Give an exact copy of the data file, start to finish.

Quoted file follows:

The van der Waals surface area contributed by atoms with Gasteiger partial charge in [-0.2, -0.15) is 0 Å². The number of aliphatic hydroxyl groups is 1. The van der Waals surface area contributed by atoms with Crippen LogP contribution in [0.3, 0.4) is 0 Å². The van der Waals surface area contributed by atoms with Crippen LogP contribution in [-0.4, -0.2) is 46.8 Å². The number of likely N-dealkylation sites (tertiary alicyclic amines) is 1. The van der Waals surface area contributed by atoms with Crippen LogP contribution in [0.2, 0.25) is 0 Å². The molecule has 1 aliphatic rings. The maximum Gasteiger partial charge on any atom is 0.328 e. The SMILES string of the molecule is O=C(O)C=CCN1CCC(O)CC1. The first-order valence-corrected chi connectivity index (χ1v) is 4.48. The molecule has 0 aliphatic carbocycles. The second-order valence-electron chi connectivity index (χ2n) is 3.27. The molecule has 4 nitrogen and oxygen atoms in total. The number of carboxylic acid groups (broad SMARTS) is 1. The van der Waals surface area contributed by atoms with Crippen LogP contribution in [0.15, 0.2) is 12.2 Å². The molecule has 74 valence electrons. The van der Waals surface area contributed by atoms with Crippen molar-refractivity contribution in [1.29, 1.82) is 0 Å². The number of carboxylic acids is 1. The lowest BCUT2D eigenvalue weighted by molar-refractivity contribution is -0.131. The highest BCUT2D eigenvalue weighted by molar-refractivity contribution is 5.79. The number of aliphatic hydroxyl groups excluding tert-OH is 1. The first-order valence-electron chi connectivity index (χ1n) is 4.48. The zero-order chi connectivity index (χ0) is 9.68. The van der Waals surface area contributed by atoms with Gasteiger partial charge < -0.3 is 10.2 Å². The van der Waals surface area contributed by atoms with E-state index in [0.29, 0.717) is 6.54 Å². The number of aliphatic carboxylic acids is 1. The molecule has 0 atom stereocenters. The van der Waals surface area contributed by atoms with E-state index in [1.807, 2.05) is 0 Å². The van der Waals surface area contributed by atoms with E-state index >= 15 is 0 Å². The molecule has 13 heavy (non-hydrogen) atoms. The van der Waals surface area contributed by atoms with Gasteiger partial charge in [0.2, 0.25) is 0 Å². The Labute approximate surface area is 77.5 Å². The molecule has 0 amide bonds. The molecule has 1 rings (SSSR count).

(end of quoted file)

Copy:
The van der Waals surface area contributed by atoms with Gasteiger partial charge in [-0.2, -0.15) is 0 Å². The number of aliphatic hydroxyl groups is 1. The van der Waals surface area contributed by atoms with Crippen LogP contribution in [0.3, 0.4) is 0 Å². The van der Waals surface area contributed by atoms with Crippen LogP contribution in [-0.4, -0.2) is 46.8 Å². The number of likely N-dealkylation sites (tertiary alicyclic amines) is 1. The van der Waals surface area contributed by atoms with Crippen LogP contribution in [0.2, 0.25) is 0 Å². The molecule has 1 aliphatic rings. The maximum Gasteiger partial charge on any atom is 0.328 e. The SMILES string of the molecule is O=C(O)C=CCN1CCC(O)CC1. The first-order valence-corrected chi connectivity index (χ1v) is 4.48. The molecule has 0 aliphatic carbocycles. The second-order valence-electron chi connectivity index (χ2n) is 3.27. The molecule has 4 nitrogen and oxygen atoms in total. The number of carboxylic acid groups (broad SMARTS) is 1. The van der Waals surface area contributed by atoms with Crippen LogP contribution in [0.15, 0.2) is 12.2 Å². The molecule has 74 valence electrons. The van der Waals surface area contributed by atoms with Crippen molar-refractivity contribution in [1.29, 1.82) is 0 Å². The number of carboxylic acids is 1. The lowest BCUT2D eigenvalue weighted by molar-refractivity contribution is -0.131. The highest BCUT2D eigenvalue weighted by molar-refractivity contribution is 5.79. The number of aliphatic hydroxyl groups excluding tert-OH is 1. The first-order valence-electron chi connectivity index (χ1n) is 4.48. The zero-order chi connectivity index (χ0) is 9.68. The van der Waals surface area contributed by atoms with Gasteiger partial charge < -0.3 is 10.2 Å². The van der Waals surface area contributed by atoms with E-state index in [0.29, 0.717) is 6.54 Å². The number of aliphatic carboxylic acids is 1. The molecule has 0 atom stereocenters. The van der Waals surface area contributed by atoms with E-state index in [1.807, 2.05) is 0 Å². The van der Waals surface area contributed by atoms with E-state index >= 15 is 0 Å². The molecule has 13 heavy (non-hydrogen) atoms. The van der Waals surface area contributed by atoms with Gasteiger partial charge in [0.2, 0.25) is 0 Å². The Labute approximate surface area is 77.5 Å². The molecule has 0 amide bonds. The molecule has 1 rings (SSSR count).